Trouble in paradise

IT was back in 1698 when a band of sturdy Hakka first tramped into the Pat Sin mountain range above Tolo Harbour. They found an empty valley nestling at the foot of the hills, crossed by sparkling streams ideal for irrigating the virgin soil.

Because of the grey earth and the shape of the valley, they called it Shalotung (Sand Carried In A Basket). It was paradise.

The Cheung clan built their village against the side of a ridge - which had good fung shui - and provided protection from marauders. Decades later, when an outsider named Li - another Hakka - married a woman from the Cheung clan, he was invited, unusually, to join the community. That was how the Li village came to be built on the far side of the valley. But of late the sleepy hollow has come to resemble something of a battlefield.

A 16-year tussle between villagers, prospective developers and environmental concern groups over proposals to develop Shalotung has erupted into open confrontation - and, as a result, the grey, sandy soil that gave the valley its name is very much in evidence.

Bulldozers and earth-moving machines have cut into the long-fallow paddy fields - and deep ponds for rearing catfish have been dug into the soil which has fed 13 generations of Cheungs and Lis.

For the Hakka families who had moved away in search of work are determined to go back to their ancestral lands, sparking yet another round in the long-running saga of the battle for Shalotung.

This has pitted the incensed villagers against the company seeking trying to turn the valley into an upper-class residential area Enraged villagers are also at loggerheads with environmentalists - who they say are trying to stop them farming their land. Some even supect green activists might be behind an attempt to stop the bulldozers by putting sugar into the fuel tanks.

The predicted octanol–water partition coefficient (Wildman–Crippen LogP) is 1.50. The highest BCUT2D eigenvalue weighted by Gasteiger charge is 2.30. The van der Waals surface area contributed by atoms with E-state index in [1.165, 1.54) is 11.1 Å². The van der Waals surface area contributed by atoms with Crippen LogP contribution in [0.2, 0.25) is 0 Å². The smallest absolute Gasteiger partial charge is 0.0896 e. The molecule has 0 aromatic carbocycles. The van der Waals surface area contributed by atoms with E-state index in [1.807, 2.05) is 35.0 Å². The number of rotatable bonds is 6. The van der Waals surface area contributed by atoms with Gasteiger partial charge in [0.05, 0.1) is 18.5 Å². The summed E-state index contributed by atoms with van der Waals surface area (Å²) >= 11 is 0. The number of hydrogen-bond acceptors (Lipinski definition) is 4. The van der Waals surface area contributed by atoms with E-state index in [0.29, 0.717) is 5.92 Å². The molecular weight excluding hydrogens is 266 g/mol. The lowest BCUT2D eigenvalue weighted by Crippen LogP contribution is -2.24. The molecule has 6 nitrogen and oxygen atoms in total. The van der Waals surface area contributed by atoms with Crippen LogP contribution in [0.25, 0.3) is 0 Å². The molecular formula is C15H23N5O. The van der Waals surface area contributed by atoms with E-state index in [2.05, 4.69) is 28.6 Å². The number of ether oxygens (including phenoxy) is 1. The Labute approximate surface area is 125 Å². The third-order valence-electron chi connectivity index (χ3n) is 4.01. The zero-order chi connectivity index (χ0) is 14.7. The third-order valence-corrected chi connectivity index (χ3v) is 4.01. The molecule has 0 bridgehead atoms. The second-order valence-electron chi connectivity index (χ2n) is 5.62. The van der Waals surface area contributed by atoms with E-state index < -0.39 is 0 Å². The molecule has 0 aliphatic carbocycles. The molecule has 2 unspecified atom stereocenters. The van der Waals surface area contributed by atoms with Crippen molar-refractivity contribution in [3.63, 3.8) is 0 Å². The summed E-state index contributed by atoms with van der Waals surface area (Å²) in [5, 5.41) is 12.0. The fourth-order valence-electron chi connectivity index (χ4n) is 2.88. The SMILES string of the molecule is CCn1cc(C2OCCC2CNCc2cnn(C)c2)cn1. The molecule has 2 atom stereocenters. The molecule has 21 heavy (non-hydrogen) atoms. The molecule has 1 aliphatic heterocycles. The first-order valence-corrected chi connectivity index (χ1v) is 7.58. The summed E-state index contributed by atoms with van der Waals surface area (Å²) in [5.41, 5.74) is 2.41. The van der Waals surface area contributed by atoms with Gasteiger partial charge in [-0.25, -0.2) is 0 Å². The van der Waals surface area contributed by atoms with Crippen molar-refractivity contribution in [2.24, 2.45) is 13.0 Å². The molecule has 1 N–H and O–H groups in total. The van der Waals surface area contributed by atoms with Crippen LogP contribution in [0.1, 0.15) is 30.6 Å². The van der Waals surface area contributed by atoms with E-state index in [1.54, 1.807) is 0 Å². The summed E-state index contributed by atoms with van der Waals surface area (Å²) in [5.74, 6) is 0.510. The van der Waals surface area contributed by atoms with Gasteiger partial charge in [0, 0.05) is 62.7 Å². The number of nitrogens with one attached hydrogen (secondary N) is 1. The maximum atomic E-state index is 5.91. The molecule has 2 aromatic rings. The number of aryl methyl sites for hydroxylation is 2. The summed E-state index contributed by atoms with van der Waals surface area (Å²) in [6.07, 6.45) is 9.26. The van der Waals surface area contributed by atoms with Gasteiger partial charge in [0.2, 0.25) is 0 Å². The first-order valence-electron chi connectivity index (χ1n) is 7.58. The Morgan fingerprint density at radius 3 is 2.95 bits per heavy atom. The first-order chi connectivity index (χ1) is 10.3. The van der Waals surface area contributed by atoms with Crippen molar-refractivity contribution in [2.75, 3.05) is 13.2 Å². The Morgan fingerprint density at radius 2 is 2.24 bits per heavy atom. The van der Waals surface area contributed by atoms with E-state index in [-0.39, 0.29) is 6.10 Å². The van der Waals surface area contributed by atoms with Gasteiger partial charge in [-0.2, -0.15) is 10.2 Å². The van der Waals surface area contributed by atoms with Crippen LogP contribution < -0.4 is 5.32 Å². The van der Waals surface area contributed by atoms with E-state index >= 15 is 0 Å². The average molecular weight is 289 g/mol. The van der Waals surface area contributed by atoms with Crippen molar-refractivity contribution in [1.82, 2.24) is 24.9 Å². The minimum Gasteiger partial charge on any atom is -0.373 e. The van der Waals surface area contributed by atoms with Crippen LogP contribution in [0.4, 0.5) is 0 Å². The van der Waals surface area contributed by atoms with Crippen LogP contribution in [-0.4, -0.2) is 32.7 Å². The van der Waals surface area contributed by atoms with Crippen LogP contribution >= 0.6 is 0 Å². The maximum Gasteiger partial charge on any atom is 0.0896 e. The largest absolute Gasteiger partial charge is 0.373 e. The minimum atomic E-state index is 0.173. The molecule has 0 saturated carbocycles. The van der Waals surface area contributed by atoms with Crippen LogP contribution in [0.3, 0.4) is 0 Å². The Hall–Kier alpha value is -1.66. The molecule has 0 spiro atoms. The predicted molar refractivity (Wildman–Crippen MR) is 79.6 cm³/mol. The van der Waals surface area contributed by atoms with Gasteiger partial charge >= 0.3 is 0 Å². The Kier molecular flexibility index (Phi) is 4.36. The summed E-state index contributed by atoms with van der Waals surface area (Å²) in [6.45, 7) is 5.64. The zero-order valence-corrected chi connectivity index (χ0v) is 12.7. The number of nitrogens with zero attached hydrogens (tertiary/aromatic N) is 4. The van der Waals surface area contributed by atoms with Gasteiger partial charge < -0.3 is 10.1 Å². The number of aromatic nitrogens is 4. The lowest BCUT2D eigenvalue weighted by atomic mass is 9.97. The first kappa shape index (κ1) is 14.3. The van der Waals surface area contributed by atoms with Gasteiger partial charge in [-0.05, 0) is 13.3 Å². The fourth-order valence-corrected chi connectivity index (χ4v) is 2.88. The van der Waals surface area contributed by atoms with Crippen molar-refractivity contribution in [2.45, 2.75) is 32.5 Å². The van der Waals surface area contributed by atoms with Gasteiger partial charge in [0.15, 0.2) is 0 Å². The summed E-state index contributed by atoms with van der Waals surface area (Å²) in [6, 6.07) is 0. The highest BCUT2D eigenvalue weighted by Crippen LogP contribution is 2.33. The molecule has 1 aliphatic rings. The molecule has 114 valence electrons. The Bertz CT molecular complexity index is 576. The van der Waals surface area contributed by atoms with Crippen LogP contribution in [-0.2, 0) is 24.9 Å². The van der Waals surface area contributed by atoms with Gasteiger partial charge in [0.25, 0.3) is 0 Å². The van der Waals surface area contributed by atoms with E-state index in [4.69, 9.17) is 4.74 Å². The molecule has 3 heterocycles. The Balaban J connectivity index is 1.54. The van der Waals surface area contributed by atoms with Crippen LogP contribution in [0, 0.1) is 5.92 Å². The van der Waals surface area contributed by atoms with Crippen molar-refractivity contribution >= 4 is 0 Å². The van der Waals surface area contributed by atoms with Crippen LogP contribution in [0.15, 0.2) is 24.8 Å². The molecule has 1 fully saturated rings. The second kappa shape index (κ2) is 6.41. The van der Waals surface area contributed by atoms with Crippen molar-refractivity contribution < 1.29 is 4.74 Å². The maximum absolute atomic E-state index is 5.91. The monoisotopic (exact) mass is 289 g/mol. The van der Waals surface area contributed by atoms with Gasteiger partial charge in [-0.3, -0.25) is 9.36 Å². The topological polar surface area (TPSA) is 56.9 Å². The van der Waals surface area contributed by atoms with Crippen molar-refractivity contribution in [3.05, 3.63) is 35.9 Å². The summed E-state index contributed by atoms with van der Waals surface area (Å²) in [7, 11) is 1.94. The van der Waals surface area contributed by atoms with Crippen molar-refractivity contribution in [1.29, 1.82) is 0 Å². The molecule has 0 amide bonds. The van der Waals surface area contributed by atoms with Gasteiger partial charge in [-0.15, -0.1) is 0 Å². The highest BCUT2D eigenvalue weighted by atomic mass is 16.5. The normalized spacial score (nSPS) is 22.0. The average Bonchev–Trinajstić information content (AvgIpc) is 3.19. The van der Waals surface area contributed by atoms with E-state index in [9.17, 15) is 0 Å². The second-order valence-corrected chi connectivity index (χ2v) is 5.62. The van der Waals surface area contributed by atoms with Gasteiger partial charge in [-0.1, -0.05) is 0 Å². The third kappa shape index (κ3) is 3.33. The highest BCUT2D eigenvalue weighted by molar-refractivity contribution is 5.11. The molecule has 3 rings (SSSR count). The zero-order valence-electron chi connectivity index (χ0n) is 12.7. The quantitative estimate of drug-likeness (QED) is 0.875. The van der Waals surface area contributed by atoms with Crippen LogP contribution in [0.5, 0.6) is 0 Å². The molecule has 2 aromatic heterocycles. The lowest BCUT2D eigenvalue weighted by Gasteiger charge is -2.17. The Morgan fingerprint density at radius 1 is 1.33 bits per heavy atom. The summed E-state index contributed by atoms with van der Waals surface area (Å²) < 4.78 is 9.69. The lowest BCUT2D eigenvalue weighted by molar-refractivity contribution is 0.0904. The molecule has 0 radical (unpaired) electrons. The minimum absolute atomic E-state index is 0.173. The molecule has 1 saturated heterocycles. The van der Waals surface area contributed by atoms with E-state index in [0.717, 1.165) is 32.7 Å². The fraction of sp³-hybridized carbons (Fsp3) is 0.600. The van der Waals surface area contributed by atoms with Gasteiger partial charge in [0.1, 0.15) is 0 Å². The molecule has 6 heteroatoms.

Meanwhile, the Government continues to sit on the sidelines.

Once again, as has happened so often before, the future of Shalotung seems to be in a state of bureaucratic limbo.

The roots of this drama - which would make a good plot for a Cantonese soap opera - go back to 1979.

A developer negotiated with the villagers and purchased rights to use most of the clan land in the valley. It was a complex agreement which involved paying $12 per square foot for agricultural land and $150,000 for each house.

When the development was finished, the villagers could return the $150,000 and get a house, or sell the home to the Government.

Rough estimates of the current value for a three-storey house in the area - given its proximity to an industrial estate and its attractive environment - stand at about $6 million.

Originally, the Shalotung Development Company outlined a grandiose scheme for a golf course and hundreds of low-rise houses.

When these plans became public knowledge, they prompted immediate protests from a range of environmental groups. The scheme was eventually rejected in 1982.

Another proposal was quashed a decade later when the High Court upheld objections from Friends of the Earth about a planned golf course which would have encroached on country park land.